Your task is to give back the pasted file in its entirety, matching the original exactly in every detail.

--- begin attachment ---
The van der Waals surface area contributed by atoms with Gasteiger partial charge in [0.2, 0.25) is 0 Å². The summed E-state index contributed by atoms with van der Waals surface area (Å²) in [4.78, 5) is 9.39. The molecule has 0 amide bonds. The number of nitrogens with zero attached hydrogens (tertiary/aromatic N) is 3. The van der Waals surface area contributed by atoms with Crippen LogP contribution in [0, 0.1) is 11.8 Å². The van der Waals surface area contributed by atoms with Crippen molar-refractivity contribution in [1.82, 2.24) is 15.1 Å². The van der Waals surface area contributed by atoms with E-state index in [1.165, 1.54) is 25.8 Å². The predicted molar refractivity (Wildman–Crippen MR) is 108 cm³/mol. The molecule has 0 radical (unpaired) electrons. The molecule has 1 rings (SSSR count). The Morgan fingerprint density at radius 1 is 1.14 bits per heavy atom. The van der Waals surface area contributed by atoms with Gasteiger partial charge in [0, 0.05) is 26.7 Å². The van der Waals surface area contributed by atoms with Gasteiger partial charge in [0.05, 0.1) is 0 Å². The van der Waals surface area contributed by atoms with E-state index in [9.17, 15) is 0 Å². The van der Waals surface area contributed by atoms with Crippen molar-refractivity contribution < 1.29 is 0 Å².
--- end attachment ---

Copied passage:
The van der Waals surface area contributed by atoms with Gasteiger partial charge in [0.2, 0.25) is 0 Å². The summed E-state index contributed by atoms with van der Waals surface area (Å²) in [4.78, 5) is 9.39. The molecule has 0 amide bonds. The number of nitrogens with zero attached hydrogens (tertiary/aromatic N) is 3. The van der Waals surface area contributed by atoms with Crippen LogP contribution in [0, 0.1) is 11.8 Å². The van der Waals surface area contributed by atoms with Crippen molar-refractivity contribution in [1.82, 2.24) is 15.1 Å². The van der Waals surface area contributed by atoms with E-state index in [1.165, 1.54) is 25.8 Å². The predicted molar refractivity (Wildman–Crippen MR) is 108 cm³/mol. The molecule has 0 radical (unpaired) electrons. The molecule has 1 rings (SSSR count). The Morgan fingerprint density at radius 1 is 1.14 bits per heavy atom. The van der Waals surface area contributed by atoms with Gasteiger partial charge in [0, 0.05) is 26.7 Å². The van der Waals surface area contributed by atoms with Gasteiger partial charge in [0.05, 0.1) is 0 Å². The van der Waals surface area contributed by atoms with E-state index in [9.17, 15) is 0 Å². The van der Waals surface area contributed by atoms with Crippen molar-refractivity contribution < 1.29 is 0 Å².